Book of Irish Families: Families of County Limerick, Ireland by Michael C O’Laughlin
The Diary of Nicholas Peacock, 1740-51: The Worlds of a County Limerick Farmer and Agent by Marie-Louise Legg
Revolutionary Limerick: The Republican Campaign for Independence in Limerick 1913-1921 by John O’Callaghan
Bishop Edward Thomas O’Dwyer of Limerick, 1842-1917 by Thomas J Morrissey SJ
Matters of Deceit: Breach of promise to marry cases in nineteenth- and twentieth-century Limerick by Maria Luddy
Exploring Georgian Limerick by Pat Dargan
Land, Popular Politics and Agrarian Violence in Ireland: The Case of County Kerry, 1872-86 by Donnacha Sean Lucey
The Irish National League in Dingle, County Kerry, 1885–1892 by Donnacha Sean Lucey
Kerry & the Royal Munster Fusiliers by Alan Drumm
Ballybunion: An Illustrated History by Danny Houlihan
Valentia Lifeboats: A History of the work of the lifeboats by Dick Robinson
A New History of Cork by Dr Henry Jeffries
For Whom the Bells Tolled: History of Cork Fire Services by Pat Poland
A Biographical Dictionary of Cork edited by Timothy Cadogan & Jeremiah Falvey
Cork: Historical perspectives by Henry A Jefferies
Who killed the Franks family? Agrarian violence in pre-Famine Cork by Denis Cronin
West Cork: A Place Apart by Jo Kerrigan (Author) and Richard Mills (Photographer)
Mackerel and the Making of Baltimore, County Cork, 1879-1913 by Seamus Fitzgerald
Close the Wicket Gate: Tales from the Kilmichael Bar by Johanna O’Mahony Walters
The Holy Well Tradition: The pattern of St Declan at Ardmore, County Waterford, 1800-2000 by Stiófan Ó Cadhla
Waterford’s Anglicans: Religion and Politics, 1819-1872 by Eugene Broderick
The Missing Postman: What Really Happened to Larry Griffin? by Fachtna O Drisceoil
Waterford Crystal – Irish Brilliance: History and Collector’s Guide by Sharma Krauskopf
Waterford In Pictures and Verse by Tom Power (Collaborator) and Jackie Elger (Photographer)
The Irish Boats: Liverpool – Cork and Waterford by Malcolm McRonald

The September issue of Family Tree is on sale from 10 August. In the June issue, Family Tree covered Ulster websites, with Connaught in the July issue and Leinster in the August issue.

To order a back issue, please call 0845 5190228 or visit our Family History Bookshop. Digital downloads of Family Tree back issues are also on the App Store, Google Play and PocketMags.com.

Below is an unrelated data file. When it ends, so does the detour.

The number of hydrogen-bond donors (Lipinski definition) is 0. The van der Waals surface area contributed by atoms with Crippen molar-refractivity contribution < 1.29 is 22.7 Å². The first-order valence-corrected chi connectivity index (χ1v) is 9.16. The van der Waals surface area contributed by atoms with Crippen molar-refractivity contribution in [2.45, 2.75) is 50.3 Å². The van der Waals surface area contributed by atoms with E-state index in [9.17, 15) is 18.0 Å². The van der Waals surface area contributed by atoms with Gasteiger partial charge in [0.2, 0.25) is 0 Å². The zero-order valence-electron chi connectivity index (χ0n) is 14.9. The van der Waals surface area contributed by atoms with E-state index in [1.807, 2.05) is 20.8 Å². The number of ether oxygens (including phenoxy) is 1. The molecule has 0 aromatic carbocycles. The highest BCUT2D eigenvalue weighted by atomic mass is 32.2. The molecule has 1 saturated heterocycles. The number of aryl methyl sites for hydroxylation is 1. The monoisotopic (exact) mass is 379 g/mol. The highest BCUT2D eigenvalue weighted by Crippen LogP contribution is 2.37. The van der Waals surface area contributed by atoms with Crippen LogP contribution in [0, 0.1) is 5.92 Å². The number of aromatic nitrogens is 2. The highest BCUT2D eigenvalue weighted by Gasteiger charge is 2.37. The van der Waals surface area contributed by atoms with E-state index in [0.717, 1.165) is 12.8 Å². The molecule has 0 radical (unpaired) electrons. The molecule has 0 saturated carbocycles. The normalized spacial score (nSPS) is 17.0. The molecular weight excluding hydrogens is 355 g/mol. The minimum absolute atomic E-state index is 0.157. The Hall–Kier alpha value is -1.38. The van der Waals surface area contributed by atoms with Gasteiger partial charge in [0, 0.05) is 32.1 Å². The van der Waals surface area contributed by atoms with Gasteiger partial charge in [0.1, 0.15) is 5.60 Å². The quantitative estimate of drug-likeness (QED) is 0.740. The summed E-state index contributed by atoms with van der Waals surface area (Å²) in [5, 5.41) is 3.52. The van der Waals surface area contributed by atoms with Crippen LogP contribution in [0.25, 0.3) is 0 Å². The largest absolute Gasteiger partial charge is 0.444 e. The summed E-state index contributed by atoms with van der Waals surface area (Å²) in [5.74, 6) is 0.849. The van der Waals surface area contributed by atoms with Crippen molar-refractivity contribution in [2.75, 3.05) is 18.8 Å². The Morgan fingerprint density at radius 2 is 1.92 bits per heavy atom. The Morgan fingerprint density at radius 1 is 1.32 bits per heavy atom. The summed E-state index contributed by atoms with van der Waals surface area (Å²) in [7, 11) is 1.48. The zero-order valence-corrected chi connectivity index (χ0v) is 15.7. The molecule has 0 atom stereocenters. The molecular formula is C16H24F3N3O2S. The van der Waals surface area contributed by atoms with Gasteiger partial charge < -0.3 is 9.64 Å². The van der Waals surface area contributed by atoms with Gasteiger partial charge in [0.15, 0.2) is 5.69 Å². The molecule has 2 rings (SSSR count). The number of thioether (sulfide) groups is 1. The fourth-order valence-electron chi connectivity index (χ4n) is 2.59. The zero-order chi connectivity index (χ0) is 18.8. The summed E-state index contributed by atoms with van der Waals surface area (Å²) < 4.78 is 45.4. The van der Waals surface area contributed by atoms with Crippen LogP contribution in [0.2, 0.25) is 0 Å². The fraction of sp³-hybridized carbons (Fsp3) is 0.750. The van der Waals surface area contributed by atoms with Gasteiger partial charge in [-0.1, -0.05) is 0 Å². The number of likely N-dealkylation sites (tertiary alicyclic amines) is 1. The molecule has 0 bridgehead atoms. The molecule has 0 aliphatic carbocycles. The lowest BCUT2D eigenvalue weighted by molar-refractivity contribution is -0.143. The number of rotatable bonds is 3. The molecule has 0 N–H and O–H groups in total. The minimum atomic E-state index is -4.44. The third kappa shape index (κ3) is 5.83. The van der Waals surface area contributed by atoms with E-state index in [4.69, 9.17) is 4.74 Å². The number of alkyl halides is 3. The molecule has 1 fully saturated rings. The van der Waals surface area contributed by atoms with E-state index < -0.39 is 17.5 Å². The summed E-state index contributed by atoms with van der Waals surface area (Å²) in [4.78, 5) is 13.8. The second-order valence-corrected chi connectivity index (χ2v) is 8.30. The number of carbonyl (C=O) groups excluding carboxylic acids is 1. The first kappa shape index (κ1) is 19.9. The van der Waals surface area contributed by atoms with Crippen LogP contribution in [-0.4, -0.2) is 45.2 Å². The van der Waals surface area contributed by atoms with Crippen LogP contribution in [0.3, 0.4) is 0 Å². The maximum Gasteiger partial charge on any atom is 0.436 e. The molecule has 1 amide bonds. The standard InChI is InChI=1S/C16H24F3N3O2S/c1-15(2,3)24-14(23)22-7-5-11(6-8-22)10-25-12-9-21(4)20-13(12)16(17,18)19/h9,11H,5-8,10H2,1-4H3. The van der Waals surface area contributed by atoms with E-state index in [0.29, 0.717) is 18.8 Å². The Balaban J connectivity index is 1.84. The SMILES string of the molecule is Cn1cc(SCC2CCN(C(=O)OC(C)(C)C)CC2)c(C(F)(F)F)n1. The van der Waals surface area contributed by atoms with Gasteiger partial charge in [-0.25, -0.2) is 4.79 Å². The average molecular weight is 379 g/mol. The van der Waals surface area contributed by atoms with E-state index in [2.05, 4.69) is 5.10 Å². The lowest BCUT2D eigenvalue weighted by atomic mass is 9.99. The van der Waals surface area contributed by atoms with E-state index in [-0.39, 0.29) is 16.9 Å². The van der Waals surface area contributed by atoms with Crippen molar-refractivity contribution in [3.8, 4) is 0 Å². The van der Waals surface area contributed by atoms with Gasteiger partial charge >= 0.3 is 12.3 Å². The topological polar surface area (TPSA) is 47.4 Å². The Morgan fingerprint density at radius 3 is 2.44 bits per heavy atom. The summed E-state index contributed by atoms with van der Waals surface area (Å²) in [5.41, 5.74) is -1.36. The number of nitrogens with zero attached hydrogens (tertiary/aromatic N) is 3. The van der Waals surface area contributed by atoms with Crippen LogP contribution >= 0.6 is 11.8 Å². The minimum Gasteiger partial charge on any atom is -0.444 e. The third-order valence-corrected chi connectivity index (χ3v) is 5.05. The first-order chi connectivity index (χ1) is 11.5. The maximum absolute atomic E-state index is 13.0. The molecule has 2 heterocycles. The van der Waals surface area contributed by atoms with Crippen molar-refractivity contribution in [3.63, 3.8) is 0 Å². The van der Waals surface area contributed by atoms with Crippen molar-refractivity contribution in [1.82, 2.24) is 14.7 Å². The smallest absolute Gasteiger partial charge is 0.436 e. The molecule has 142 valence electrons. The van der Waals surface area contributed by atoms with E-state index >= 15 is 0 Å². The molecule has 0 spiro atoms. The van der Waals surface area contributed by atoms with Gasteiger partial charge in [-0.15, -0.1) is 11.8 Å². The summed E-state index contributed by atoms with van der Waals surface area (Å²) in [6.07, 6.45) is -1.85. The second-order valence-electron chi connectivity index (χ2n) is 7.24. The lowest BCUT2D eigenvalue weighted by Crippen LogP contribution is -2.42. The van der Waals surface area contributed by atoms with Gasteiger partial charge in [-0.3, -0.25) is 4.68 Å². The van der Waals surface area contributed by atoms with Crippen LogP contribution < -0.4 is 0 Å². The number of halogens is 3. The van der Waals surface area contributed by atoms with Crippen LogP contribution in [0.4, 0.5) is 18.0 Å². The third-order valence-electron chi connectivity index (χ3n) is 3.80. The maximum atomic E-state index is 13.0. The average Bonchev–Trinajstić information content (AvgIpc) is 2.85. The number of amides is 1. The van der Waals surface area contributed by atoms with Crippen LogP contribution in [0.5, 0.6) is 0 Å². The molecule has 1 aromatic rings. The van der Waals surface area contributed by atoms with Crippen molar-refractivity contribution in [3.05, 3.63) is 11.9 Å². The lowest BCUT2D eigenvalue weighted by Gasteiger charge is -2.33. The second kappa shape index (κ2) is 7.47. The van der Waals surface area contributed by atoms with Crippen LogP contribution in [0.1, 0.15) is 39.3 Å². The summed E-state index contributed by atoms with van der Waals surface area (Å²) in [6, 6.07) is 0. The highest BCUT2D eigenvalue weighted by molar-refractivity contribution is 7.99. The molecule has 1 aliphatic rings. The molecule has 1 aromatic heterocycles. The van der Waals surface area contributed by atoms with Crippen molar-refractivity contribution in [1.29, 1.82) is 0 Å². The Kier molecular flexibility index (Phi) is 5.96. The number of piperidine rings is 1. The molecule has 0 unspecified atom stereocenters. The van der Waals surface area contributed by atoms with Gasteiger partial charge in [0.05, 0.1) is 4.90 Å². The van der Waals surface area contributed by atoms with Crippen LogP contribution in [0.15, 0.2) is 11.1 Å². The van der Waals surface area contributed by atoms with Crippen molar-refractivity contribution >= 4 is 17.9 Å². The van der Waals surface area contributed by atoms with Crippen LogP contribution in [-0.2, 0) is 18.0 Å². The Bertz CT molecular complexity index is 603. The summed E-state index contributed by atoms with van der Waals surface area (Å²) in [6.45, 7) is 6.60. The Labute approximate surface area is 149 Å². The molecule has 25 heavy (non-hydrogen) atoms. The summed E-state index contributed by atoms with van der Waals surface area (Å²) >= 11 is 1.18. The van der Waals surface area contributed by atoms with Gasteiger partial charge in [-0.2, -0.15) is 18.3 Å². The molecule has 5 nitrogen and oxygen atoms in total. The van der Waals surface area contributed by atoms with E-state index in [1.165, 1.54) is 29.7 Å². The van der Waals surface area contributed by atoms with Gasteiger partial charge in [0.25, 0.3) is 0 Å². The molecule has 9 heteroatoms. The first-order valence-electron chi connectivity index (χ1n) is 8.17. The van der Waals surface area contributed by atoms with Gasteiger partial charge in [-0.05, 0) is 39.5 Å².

Irish family history?

Don’t miss part three of Mary Evans’ four-part series covering Irish family history websites, in the August issue of Family Tree. This issue covers numerous essential websites for tracking down folk in the vast province of Leinster. To find out more, check out the reading list below.

Longford & Its People: an Index to the 1901 Census of County Longford by David Leahy
County Longford and the Irish Revolution, 1910-1923 by Marie Coleman
County Longford Survivors of the Great Famine: Complete Index to Griffiths’ Primary Valuation of County Longford (1854) by David Leahy
County Longford Residents Prior to the Famine: A Transcription And Complete Index of the Tithe Applotment Books of County Longford, Ireland (1823 – 1835) by Guy A. Rymsza
Sport and Society in Victorian Ireland: The Case of Westmeath by Tom Hunt
Ancient and Modern Sketches of the County Westmeath: Historical, Traditional, and Legendary by James Woods
Athlone Miscellany by Gearoid O’Brien
Mullingar; history and guide by Ruth Illingworth
Meath Voices by Tommy Murray
The Land and People of County Meath, 1750-1850 by Peter Connell
World War I and Nationalist Politics in County Louth, 1914-20 by Donal Hall
Rossin, County Meath: An unofficial place by Bryn Coldrick
The Royal Irish Constabulary and the Black and Tans in County Louth 1919-1922 by Stephen O’Donnell
Stories from a Sacred Landscape: Croghan Hill to Clonmacnoise by Caimin O’Brien
The Offaly War Dead by Tom Burnell
Edenderry, County Offaly, from 1820 to 1920 by Ciaran Reilly
John Plunket Joly and the Great Famine in King’s County (County Offaly) by Ciarán Reilly
A History of County Kildare by Padraic O’Farrell
A Class Apart: The Gentry Families of County Kildare by Con Costello
Keeping in Touch: Communications with County Kildare by Noel Morrin
The transportation of women from Kildare to Van Diemen’s land in 1849 by Catherine Fleming
A History of Clane by Brian Sammon
Balrothery Poor Law Union, County Dublin, 1839 – 1851 by Sinead Collins
Leaders of the city: Dublin’s first Citizens, 1500–1950 Editors: Ruth McManus & Lisa-Marie Griffith
Local Government in Nineteenth-Century County Dublin: The grand jury by David Broderick
Foxrock Miscellany by Foxrock LHS
Rare Old Dublin: Heroes, Hawkers and Hoors by Frank Hopkins
Hidden Dublin: Deadbeats, Dossers and Decent Skins by Frank Hopkins
Glasnevin Cemetery, Dublin, 1832-1900 by Carmel Connell
The Planters of Luggacurran, County Laois: A Protestant community, 1879-1927 by Leighann Coffey
Thatch: Voices from the Traditional Houses of County Laois by Mary Ann Williams, Sinead Hughes and Bronagh Lanigan
The County Wicklow Database: 432AD to 2006AD by Brian White
The Wicklow War Dead by Tom & Seamus Burnell
Enniskerry: A History by Michael Seery
Kilkenny City & County: People, Places, Faces by John Fitzgerald
Kilkenny: City and County by Gerry Moran (Author) and Ann Phelan (Illustrator)
Kilkenny in Focus: Photographs and Memories Over 50 Years by Tom Brett
Carlow War Dead by Tom Burnell
County Carlow: Visions of Town and Country by Jimmy O’Toole (Author) and Roland Byrne (Illustrator)
Haunted Carlow by Cormac Strain
A History of County Wexford by Nicholas Furlong
Remembering Wexford by Nicky Rossiter
Wexford: A History, A Tour and A Miscellany by Nicky Rossiter
Tales of the Anvil: The Forges & Blacksmiths of Wexford by Eamon Doyle
The Lifeboats of Wexford and Rosslare Harbour by Nicholas Leach
The Hook Peninsula, County Wexford by Billy Colfer

The August issue of Family Tree is on sale from 13 July. In the June issue, Family Tree covered Ulster websites, with Connaught in the July issue and Munster to follow in the September issue.